Souvent, pour s'amuser, les hommes d'équipage
Prennent des albatros, vastes oiseaux des mers,
Qui suivent, indolents compagnons de voyage,
Le navire glissant sur les gouffres amers.
À peine les ont-ils déposés sur les planches,
Que ces rois de l'azur, maladroits et honteux,
Laissent piteusement leurs grandes ailes blanches
Comme des avirons traîner à côté d'eux.
Ce voyageur ailé, comme il est gauche et veule!
Lui, naguère si beau, qu'il est comique et laid!
L'un agace son bec avec un brûle-gueule,
L'autre mime, en boitant, l'infirme qui volait!
Le Poète est semblable au prince des nuées
Qui hante la tempête et se rit de l'archer;
Exilé sur le sol au milieu des huées,
Ses ailes de géant l'empêchent de marcher.
Often, to amuse themselves, the men of a crew
Catch albatrosses, those vast sea birds
That indolently follow a ship
As it glides over the deep, briny sea.
Scarcely have they placed them on the deck
Than these kings of the sky, clumsy, ashamed,
Pathetically let their great white wings
Drag beside them like oars.
That winged voyager, how weak and gauche he is,
So beautiful before, now comic and ugly!
One man worries his beak with a stubby clay pipe;
Another limps, mimics the cripple who once flew!
The poet resembles this prince of cloud and sky
Who frequents the tempest and laughs at the bowman;
When exiled on the earth, the butt of hoots and jeers,
His giant wings prevent him from walking.
— Translated by William Aggeler
Sometimes for sport the men of loafing crews
Snare the great albatrosses of the deep,
The indolent companions of their cruise
As through the bitter vastitudes they sweep.
Scarce have they fished aboard these airy kings
When helpless on such unaccustomed floors,
They piteously droop their huge white wings
And trail them at their sides like drifting oars.
How comical, how ugly, and how meek
Appears this soarer of celestial snows!
One, with his pipe, teases the golden beak,
One, limping, mocks the cripple as he goes.
The Poet, like this monarch of the clouds,
Despising archers, rides the storm elate.
But, stranded on the earth to jeering crowds,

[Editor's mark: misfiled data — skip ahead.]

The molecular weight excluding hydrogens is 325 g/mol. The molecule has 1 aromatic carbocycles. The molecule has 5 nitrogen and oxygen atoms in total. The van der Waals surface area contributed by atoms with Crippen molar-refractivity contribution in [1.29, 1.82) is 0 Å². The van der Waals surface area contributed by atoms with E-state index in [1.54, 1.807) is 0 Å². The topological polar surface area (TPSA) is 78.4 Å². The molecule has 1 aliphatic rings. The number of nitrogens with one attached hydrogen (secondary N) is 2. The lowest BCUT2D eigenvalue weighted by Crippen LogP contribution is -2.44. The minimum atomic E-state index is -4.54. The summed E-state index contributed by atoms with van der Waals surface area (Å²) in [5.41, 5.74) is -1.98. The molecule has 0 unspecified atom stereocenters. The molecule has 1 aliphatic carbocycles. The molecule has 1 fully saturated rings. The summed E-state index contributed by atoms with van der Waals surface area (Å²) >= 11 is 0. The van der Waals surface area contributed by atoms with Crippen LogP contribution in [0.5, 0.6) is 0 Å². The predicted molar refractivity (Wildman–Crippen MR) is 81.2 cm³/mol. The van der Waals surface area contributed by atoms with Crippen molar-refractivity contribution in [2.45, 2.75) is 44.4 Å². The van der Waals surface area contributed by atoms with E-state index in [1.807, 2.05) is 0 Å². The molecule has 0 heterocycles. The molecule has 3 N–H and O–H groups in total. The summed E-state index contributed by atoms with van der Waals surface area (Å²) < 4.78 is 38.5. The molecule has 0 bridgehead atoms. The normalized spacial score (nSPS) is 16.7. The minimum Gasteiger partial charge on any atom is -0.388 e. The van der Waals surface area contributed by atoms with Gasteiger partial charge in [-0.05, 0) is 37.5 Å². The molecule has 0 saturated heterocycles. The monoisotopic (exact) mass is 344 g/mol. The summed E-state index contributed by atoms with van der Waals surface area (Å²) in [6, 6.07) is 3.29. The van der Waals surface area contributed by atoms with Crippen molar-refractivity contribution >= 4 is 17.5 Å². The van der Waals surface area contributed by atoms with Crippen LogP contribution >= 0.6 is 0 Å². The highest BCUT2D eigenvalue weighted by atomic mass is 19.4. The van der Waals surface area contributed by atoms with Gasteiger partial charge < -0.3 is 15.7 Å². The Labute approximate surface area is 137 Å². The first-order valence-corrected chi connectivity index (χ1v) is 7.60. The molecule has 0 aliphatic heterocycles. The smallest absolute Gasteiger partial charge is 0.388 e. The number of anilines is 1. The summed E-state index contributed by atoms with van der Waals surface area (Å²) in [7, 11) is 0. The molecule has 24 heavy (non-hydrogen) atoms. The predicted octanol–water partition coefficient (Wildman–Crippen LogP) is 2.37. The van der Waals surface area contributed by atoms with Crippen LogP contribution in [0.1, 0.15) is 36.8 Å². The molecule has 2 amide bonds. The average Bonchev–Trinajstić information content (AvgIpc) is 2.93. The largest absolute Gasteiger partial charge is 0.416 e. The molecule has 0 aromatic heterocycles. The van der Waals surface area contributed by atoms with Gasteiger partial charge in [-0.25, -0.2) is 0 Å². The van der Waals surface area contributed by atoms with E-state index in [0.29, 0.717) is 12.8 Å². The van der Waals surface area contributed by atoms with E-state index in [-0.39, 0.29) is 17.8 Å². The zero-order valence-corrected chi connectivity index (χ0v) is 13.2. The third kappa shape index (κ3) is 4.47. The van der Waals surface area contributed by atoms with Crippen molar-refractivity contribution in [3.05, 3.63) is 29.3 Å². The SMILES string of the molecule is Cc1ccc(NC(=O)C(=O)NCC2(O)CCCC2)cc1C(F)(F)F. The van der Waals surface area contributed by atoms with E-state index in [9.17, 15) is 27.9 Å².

The great wings of the giant baulk his gait.
— Translated by Roy Campbell
Sometimes, to entertain themselves, the men of the crew
Lure upon deck an unlucky albatross, one of those vast
Birds of the sea that follow unwearied the voyage through,
Flying in slow and elegant circles above the mast.
No sooner have they disentangled him from their nets
Than this aerial colossus, shorn of his pride,
Goes hobbling pitiably across the planks and lets
His great wings hang like heavy, useless oars at his side.
How droll is the poor floundering creature, how limp and weak —
He, but a moment past so lordly, flying in state!
They tease him: One of them tries to stick a pipe in his beak;
Another mimics with laughter his odd lurching gait.
The Poet is like that wild inheritor of the cloud,
A rider of storms, above the range of arrows and slings;
Exiled on earth, at bay amid the jeering crowd,
He cannot walk for his unmanageable wings.
— Translated by George Dillon
Often our sailors, for an hour of fun,
Catch albatrosses on the after breeze
Through which these trail the ship from sun to sun
As it skims down the deep and briny seas.
Scarce have these birds been set upon the poop,
Than, awkward now, they, the sky's emperors,
Piteous and shamed, let their great white wings droop
Beside them like a pair of idle oars.
These wingèd voyagers, how gauche their gait!
Once noble, now how ludicrous to view!
One sailor bums them with his pipe, his mate
Limps, mimicking these cripples who once flew.
Poets are like these lords of sky and cloud,
Who ride the storm and mock the bow's taut strings,
Exiled on earth amid a jeering crowd,
Prisoned and palsied by their giant wings.
— Translated by Jacques LeClercq
Often, to amuse themselves, the men of the crew
Catch those great birds of the seas, the albatrosses,
lazy companions of the voyage, who follow
The ship that slips through bitter gulfs.
Hardly have they put them on the deck,
Than these kings of the skies, awkward and ashamed,
Piteously let their great white wings
Draggle like oars beside them.
This winged traveler, how
- 179 Views
Find a translation for this poem in other languages:
Select another language:
- - Select -
- 简体中文 (Chinese - Simplified)
- 繁體中文 (Chinese - Traditional)
- Español (Spanish)
- Esperanto (Esperanto)
- 日本語 (Japanese)
- Português (Portuguese)
- Deutsch (German)
- العربية (Arabic)
- Français (French)
- Русский (Russian)
- ಕನ್ನಡ (Kannada)
- 한국어 (Korean)
- עברית (Hebrew)
- Український (Ukrainian)
- اردو (Urdu)
- Magyar (Hungarian)
- मानक हिन्दी (Hindi)
- Indonesia (Indonesian)
- Italiano (Italian)
- தமிழ் (Tamil)
- Türkçe (Turkish)
- తెలుగు (Telugu)
- ภาษาไทย (Thai)
- Tiếng Việt (Vietnamese)
- Čeština (Czech)
- Polski (Polish)
- Bahasa Indonesia (Indonesian)
- Românește (Romanian)
- Nederlands (Dutch)
- Ελληνικά (Greek)
- Latinum (Latin)
- Svenska (Swedish)
- Dansk (Danish)
- Suomi (Finnish)
- فارسی (Persian)
- ייִדיש (Yiddish)
- հայերեն (Armenian)
- Norsk (Norwegian)
- English (English)
Discuss this Charles Baudelaire poem with the community:
Use the citation below to add this poem to your bibliography:
"L'Albatros (The Albatross)" Poetry.net. STANDS4 LLC, 2020. Web. 18 Jan. 2020. <https://www.poetry.net/poem/4951/l'albatros-(the-albatross)>.